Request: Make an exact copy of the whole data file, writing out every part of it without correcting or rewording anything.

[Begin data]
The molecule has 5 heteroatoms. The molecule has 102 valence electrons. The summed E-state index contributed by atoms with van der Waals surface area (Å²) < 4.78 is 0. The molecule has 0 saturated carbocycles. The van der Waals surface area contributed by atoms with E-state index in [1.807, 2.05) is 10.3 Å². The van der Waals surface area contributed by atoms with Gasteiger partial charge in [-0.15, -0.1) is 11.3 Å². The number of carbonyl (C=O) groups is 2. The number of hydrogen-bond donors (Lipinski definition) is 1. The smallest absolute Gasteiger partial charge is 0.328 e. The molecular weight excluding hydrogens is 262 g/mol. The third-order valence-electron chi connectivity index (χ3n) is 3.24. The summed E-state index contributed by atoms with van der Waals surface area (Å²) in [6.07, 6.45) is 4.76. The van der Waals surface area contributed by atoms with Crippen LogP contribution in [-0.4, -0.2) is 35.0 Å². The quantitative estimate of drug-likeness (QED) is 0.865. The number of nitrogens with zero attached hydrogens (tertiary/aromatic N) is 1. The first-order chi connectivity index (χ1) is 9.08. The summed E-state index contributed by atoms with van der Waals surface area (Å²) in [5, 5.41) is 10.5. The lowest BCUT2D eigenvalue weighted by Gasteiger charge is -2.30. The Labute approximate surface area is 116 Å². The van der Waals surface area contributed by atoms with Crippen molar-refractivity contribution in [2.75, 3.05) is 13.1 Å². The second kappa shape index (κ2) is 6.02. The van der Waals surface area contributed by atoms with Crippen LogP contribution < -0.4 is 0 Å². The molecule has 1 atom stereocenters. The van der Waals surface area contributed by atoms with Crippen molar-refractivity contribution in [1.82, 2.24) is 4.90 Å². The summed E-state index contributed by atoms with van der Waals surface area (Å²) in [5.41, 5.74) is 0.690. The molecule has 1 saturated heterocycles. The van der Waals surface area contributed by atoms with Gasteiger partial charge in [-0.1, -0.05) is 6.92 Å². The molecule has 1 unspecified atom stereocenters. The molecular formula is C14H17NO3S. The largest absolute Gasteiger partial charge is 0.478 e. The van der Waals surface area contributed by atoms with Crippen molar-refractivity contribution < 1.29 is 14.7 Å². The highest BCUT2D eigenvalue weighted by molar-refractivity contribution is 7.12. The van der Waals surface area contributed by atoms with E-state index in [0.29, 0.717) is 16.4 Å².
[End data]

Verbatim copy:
The molecule has 5 heteroatoms. The molecule has 102 valence electrons. The summed E-state index contributed by atoms with van der Waals surface area (Å²) < 4.78 is 0. The molecule has 0 saturated carbocycles. The van der Waals surface area contributed by atoms with E-state index in [1.807, 2.05) is 10.3 Å². The van der Waals surface area contributed by atoms with Gasteiger partial charge in [-0.15, -0.1) is 11.3 Å². The number of carbonyl (C=O) groups is 2. The number of hydrogen-bond donors (Lipinski definition) is 1. The smallest absolute Gasteiger partial charge is 0.328 e. The molecular weight excluding hydrogens is 262 g/mol. The third-order valence-electron chi connectivity index (χ3n) is 3.24. The summed E-state index contributed by atoms with van der Waals surface area (Å²) in [6.07, 6.45) is 4.76. The van der Waals surface area contributed by atoms with Crippen LogP contribution in [-0.4, -0.2) is 35.0 Å². The quantitative estimate of drug-likeness (QED) is 0.865. The number of nitrogens with zero attached hydrogens (tertiary/aromatic N) is 1. The first-order chi connectivity index (χ1) is 9.08. The summed E-state index contributed by atoms with van der Waals surface area (Å²) in [5, 5.41) is 10.5. The lowest BCUT2D eigenvalue weighted by Gasteiger charge is -2.30. The Labute approximate surface area is 116 Å². The van der Waals surface area contributed by atoms with Crippen molar-refractivity contribution in [2.75, 3.05) is 13.1 Å². The second kappa shape index (κ2) is 6.02. The van der Waals surface area contributed by atoms with Crippen LogP contribution < -0.4 is 0 Å². The molecule has 1 atom stereocenters. The van der Waals surface area contributed by atoms with Crippen molar-refractivity contribution in [1.82, 2.24) is 4.90 Å². The summed E-state index contributed by atoms with van der Waals surface area (Å²) in [5.41, 5.74) is 0.690. The molecule has 1 saturated heterocycles. The van der Waals surface area contributed by atoms with Gasteiger partial charge in [-0.1, -0.05) is 6.92 Å². The molecule has 1 unspecified atom stereocenters. The molecular formula is C14H17NO3S. The largest absolute Gasteiger partial charge is 0.478 e. The van der Waals surface area contributed by atoms with Crippen molar-refractivity contribution < 1.29 is 14.7 Å². The highest BCUT2D eigenvalue weighted by molar-refractivity contribution is 7.12. The van der Waals surface area contributed by atoms with E-state index in [0.29, 0.717) is 16.4 Å².